When treating a casualty you may need to monitor his vital signs; level of response, breathing and pulse.
This information can help to identify problems and indicate changes in the casualty’s condition.
Monitoring should be repeated at regular intervals and the information handed over to paramedics when they arrive to take over.
Follow these simple steps to monitor vital signs:
• Asses the level of response using the AVPU scale and make any note of deterioration: A – Is the casualty Alert, does he respond to questions? V – Does the casualty respond to Voice commands? P – Does the casualty respond to Pain? Does he open his eyes or moved if pinched? U – is the casualty Unresponsive to any stimulus?
• When assessing a casualty’s breathing, check the rate of breathing and listen for any breathing difficulties or unusual noises. In adults, the normal rate of breathing is 12-16 breaths per minute; in babies and young children it is 20-30 breaths per minute.
• Listen for breaths and watch the casualty’s chest movements. For a baby or young child it may be easier to gently place your hand on the chest and feel for movement
• Record the following information: Rate – count the number of breath per minute; Depth – are the breaths deep or shallow? Ease – are the breaths easy, difficult or painful? Noise – is the breathing quiet or noisy and if noisy, what type of noise?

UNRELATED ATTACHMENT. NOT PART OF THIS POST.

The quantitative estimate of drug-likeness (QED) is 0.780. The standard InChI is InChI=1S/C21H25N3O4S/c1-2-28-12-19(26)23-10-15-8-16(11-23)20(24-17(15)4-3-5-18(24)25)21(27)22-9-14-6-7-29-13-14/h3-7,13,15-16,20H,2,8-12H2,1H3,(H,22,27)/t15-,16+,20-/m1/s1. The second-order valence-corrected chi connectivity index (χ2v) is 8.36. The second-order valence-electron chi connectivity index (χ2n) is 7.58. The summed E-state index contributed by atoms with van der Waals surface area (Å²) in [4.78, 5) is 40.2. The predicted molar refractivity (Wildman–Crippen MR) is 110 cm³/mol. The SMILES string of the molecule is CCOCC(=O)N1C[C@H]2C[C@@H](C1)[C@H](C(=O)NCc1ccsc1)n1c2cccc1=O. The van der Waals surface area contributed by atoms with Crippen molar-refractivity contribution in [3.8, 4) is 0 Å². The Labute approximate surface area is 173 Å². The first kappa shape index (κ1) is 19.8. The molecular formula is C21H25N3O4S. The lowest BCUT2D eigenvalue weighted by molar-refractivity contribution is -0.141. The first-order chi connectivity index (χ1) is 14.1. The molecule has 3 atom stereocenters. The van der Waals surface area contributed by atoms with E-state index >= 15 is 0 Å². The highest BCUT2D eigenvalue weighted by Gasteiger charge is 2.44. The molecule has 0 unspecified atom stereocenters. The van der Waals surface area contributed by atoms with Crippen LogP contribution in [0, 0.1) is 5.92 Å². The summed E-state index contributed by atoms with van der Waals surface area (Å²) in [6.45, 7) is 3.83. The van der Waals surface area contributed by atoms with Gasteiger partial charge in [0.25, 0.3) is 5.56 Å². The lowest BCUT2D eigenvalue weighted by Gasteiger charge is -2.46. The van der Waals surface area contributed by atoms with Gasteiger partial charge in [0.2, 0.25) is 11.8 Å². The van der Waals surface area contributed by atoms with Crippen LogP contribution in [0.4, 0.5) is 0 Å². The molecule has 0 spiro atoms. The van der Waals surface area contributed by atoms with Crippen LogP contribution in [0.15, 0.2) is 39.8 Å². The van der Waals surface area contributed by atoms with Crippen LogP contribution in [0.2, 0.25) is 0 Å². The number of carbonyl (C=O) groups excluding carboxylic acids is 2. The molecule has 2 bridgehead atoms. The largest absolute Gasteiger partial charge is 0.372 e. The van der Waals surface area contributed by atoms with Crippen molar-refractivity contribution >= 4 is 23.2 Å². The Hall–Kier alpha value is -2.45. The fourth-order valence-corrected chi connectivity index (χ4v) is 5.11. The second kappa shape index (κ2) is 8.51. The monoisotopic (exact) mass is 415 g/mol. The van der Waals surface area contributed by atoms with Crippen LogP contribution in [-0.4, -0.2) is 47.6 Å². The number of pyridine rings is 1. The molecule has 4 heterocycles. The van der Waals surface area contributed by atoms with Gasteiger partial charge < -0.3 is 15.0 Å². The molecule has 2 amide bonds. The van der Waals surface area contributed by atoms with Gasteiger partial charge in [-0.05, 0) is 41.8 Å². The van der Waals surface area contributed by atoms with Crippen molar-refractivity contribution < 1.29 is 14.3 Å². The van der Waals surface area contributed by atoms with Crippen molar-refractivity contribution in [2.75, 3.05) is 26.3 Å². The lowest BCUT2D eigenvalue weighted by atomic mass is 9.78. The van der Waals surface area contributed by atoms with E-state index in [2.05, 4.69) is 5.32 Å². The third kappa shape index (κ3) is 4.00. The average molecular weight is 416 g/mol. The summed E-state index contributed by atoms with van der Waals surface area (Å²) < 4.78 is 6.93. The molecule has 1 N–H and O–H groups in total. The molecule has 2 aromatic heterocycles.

• The pulse may be felt at the wrist (radial pulse) or the neck (carotid pulse). In babies, the pulse in the upper arm (brachial pulse) is easier to find. When checking a pulse use your fingers and press lightly against the skin, record the following: Rate – the number of beats per minute. The normal pulse rate in adults is 60-80 per minute. The rate is faster in children and may be slower in very fit adults; Strength – is the pulse strong or weak? Rhythm – is the pulse regular or irregular?
Although not a vital sign, you may also need to assess body temperature. You can feel exposed skin but for an accurate reading, use a thermometer. A normal body temperature is 37°C (98.6°F).
A temperature above this is usually caused by an infection but can be the result of heatstroke or heat exhaustion. A lower body temperature may result from cold or wet conditions.
• For those looking for quick, easily accessible first aid information, the St John Ambulance app is available free on smartphones and the website (www.sja.org.uk) offers demo videos, an interactive game, and lots of free advice. For more information about first aid courses please call 0303 003 0101.
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